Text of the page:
Learning about your customers is a continuous, valuable commitment—especially in the financial services industry. Financial technologies can change overnight, and along with it, customer behavior and habits. Amid uncertain market conditions, inflation, and a cost of living crisis, banking customers rely on financial services more than ever—and expectations are at an all-time high. However, you won’t know what your product lacks if you don’t ask.
When economic conditions are at a low, you have all the more reason to decipher what your customers are thinking and how your product can best serve them. And even when economic conditions are at a high, by prioritizing user feedback, you’ll be getting ahead of a potential crisis or the next downturn—ensuring you stand out among competitors. Rob Krugman, Chief Digital Officer at Broadridge, says, “As an industry, one of the things we often get caught up on is trying to create experiences based upon our needs. We want to create products and get people to use them.” He continues, “Consumers—they choose to do what they want. If you start with the need of the consumer and work backward, you tend to be in a much better location. It’s about solving the problem even though the customer may not know they have it.”
Whether you’re new to usability testing, need a qualitative research refresh, or are in the thick of convincing your stakeholders of the value of user testing, get started with the following test templates. Fit for any pain point you’re experiencing or yet to discover and made to improve your financial service, there’s a template for any need.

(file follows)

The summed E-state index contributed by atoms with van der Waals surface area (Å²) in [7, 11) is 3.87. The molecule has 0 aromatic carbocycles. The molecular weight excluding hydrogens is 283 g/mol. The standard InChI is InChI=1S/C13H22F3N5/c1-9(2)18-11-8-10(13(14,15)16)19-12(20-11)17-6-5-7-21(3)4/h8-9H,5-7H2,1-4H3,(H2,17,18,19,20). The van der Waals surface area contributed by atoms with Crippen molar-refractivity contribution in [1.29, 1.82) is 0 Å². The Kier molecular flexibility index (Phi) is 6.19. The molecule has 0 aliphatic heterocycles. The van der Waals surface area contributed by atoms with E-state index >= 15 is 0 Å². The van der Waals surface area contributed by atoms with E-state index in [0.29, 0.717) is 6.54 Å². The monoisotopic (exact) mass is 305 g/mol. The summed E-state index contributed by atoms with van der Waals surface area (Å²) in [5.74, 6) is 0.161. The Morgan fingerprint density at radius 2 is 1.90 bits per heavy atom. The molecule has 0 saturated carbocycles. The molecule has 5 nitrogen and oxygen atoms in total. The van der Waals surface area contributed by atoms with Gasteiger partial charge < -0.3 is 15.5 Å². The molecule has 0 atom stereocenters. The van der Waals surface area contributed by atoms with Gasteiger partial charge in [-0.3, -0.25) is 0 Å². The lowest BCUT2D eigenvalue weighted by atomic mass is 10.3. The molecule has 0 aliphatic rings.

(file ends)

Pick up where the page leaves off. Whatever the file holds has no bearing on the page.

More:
Why use user testing templates?
Test templates are a great way to help teams get comfortable gathering customer insight—and reiterate the value of qualitative research—by providing researcher-approved guidelines to help familiarize your organization with best practices. Complete with sample task questions, user testing templates are also a great way to find inspiration if you’re unsure what to test or how to structure your test.
What can I learn from testing financial experiences?
Uncover how customers evaluate bank communications and landing pages
If you help create great experiences for a retail bank, you’re likely facing increased customer demand for digitization and wavering adoption and retention rates fueled by increasing consumer choice. Solidify customer loyalty and trust by ensuring your messaging hits the mark. Bank communications and landing pages often serve as the first impression of your financial service or the first thing your users see each time they log into their accounts. Ensure your messaging is perceived as intended with the retail banking experiences templates.
Depending on where you’re focusing your efforts, you can ask users to discuss their recent in-person visits to banks, choose between multiple imagery or messaging options, evaluate a landing page, or attempt to complete a prototype.